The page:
Mrs May’s Government suffered one defeat at the hands of Remainer MPs rally following yesterday’s near-miss.
But the Prime Minister narrowly avoided a humiliating defeat on an amendment which would have forced ministers to begin negotiating a customs union arrangement with Brussels if negotiators were unable to strike a free trade deal by January 21, 2019.
MPs voted by 301 to 307 against including the customs union amendment – known as New Clause 18 – in the Brexit Trade Bill.
But the Government did lose a separate Trade Bill vote this evening after MPs supported a Tory backbench amendment which will compel the UK to try and negotiate continued membership of the European medicine regulation framework.
Cheers were heard in the Commons after the Tory backbench amendment linked to medicines, New Clause 17, was approved by 305 votes to 301 – a majority of four. It marked the Government’s first defeat on the Trade Bill.
The vote on an amendment relating to the customs union had the support of leading Remainers including Dominic Grieve, Nicky Morgan and Stephen Hammond.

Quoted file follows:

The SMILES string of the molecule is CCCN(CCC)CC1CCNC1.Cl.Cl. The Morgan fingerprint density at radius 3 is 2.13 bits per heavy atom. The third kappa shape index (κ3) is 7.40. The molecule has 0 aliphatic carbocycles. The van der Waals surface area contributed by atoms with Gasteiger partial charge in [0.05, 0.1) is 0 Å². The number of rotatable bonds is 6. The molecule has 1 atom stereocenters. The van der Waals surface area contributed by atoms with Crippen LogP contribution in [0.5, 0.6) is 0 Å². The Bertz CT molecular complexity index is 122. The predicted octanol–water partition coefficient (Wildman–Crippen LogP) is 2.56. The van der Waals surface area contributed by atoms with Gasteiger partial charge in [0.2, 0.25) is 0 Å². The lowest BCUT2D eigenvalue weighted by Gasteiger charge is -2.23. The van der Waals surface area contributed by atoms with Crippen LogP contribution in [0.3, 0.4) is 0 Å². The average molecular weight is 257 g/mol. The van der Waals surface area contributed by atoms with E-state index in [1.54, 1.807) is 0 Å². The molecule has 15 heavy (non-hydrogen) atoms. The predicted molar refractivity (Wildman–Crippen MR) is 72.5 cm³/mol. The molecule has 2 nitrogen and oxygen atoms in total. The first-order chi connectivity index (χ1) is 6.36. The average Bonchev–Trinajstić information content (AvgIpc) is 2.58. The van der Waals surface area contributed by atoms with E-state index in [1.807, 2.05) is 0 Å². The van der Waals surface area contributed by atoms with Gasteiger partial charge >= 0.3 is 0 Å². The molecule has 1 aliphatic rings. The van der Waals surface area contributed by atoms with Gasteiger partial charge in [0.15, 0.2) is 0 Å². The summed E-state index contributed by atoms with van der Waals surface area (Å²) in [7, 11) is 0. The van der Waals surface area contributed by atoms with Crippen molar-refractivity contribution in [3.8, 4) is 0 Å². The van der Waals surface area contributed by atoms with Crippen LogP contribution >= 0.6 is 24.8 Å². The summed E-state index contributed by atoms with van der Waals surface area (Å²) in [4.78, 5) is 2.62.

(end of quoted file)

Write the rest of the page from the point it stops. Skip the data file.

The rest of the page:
But after a close vote, the Government managed to narrowly avoid defeat.
Before the vote, Sky News political correspondent Jon Craig reported Remainer MPs as claiming they “have the numbers” to force continued membership of a customs union.
He said: “In the past hours, those in the Stephen Hammond camp, Nicky Morgan, claim ‘we have the numbers’. They reckon they’ve got the numbers to defeat the Government. Remember they were only three short in the vote last night.
“Now a senior member of Corbyn’s shadow cabinet, one of his closest allies, told me ‘yes, we’ve got the numbers’.”
Despite avoiding defeat on the customs union amendment, the Government did lose on a separate amendment which will compel ministers to negotiate continued membership of Europe’s drug regulation framework.
New Clause 17, tabled by former justice minister Phillip Lee, says the Government must “take all necessary steps” to strike a Brexit trade deal which would see the UK stay a member of the European Medicines Agency (EMA).
The EMA, currently based in London, will relocate to Amsterdam after Brexit and is charged with assessing the effectiveness of new medicines before EU sale.
It also monitors the safety of products already on the market.
After the vote, Mr Lee said the amendment would help “secure drugs for patients for the NHS”.